‘Avatar: The Way of Water’ is jaw-dropping and goofy at the same time
“The path of water has no beginning,” explains a doe-eyed blue alien, “and no end.”
Since the Avatar franchise started 13 years ago and has three more sequels in the works, that’s the plain truth. Not to mention that the new movie Avatar: The Way of the Water is almost 3 hours and 12 minutes long, which is certainly long for wearing 3D glasses.
But by director James Cameron The epic sequel has a lot going for it: it’s a decent sci-fi blockbuster, a visual effects masterclass, and the best nature documentary you’ll ever see.
Avatar 2 will be released Friday, December 16. In the meantime, you can refresh your memory of the original 2009 avatar at Disney+ (or just catch up with our practical guide). The first film showed former Marine Jake Sully (Sam Worthington) arriving on the lush green planet of Pandora to be plugged into a giant blue alien body (or avatar) that could walk among the giant blue aliens living there.
Instead of helping his fellow humans clear Pandora, he falls in love with the Na’vi and their unity with the planet’s beautiful (but biting) plants and animals. Specifically, he falls in love with the tribal princess Neytiri (Zoe Saldana).
Fast forward to the sequel, and the now-married couple wage guerrilla raids against greedy human capitalists, while raising their family of young Na’vi children and teenagers.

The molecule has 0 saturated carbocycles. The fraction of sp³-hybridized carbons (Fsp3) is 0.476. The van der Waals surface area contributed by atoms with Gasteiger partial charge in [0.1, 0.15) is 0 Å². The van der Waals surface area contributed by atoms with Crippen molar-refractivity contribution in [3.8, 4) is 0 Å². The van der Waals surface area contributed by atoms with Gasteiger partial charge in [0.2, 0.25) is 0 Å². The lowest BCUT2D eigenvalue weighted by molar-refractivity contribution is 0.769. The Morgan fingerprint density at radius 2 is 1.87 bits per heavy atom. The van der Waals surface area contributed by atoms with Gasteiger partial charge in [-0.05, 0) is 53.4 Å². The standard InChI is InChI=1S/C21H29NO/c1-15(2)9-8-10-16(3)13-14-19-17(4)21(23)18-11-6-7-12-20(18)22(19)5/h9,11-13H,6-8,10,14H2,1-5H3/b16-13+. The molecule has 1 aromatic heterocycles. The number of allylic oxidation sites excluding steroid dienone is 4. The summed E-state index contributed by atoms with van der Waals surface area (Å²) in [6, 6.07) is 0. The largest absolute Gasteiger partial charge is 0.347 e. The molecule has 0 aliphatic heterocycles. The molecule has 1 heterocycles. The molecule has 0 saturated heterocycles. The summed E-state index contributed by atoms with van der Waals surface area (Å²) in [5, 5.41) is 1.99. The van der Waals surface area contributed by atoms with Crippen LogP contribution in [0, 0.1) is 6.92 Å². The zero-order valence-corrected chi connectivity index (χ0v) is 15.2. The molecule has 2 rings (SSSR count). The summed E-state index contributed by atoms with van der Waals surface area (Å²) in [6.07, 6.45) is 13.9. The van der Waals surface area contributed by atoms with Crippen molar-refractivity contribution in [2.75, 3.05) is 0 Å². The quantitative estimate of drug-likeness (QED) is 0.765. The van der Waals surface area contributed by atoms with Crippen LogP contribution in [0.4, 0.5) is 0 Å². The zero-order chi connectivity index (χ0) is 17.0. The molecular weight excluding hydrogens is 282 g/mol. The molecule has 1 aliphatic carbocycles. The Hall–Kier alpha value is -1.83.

The new film is set from the perspective of these children, each of whom struggles with their half-human/half-Na’vi past. When the troubled teenagers encounter distinctly hostile new avatars, the Sully family jump on their flying lizards and fight their way across the sea to seek refuge with a new tribe of Na’vi who live in harmony with the ocean.
It is on new shores that Avatar flies away. Some early scenes of aliens in combat gear exploring the environment look exactly like something out of a video game, but that feeling disappears as we spend time with Na’vi families in and around the ocean. These sea scenes are breathtakingly beautiful. In images that would David Attenborough proud (if you sent it into space), the nimble Na’vi dive into crystal clear water and frolic with coruscating sea creatures, dappled with sunbeams.
Even a moment as simple as a character dangling their feet in water is full of layers of bioluminescent motion. In probably the most delightful use of 3D I can remember, fish and Na’vi shoot off the screen towards you before dancing through the depths. You can almost reach out and splash your hand in the sparkling water. It’s completely hypnotic.
As you explore this alluring undersea realm alongside the Na’vi, these CG characters become completely real and far more fleshed out than the real actors on the human side of things. Like the first movie, there’s a divide between the human actors in real-life settings and the computer-generated aliens in impossible imaginary environments, though it’s a lot of fun when they meet in battle and the size difference means an arrow in the hand of a Na’vi becomes a giant spear impaling a puny human.
Humans fall from exploding vehicles like action figures strewn across a sandbox, but the battles are more than an empty show because you identify so much with the Na’vi’s harmonious existence with the ecosystem of the planet as they stand against human brutality, greedy and needless exploitation.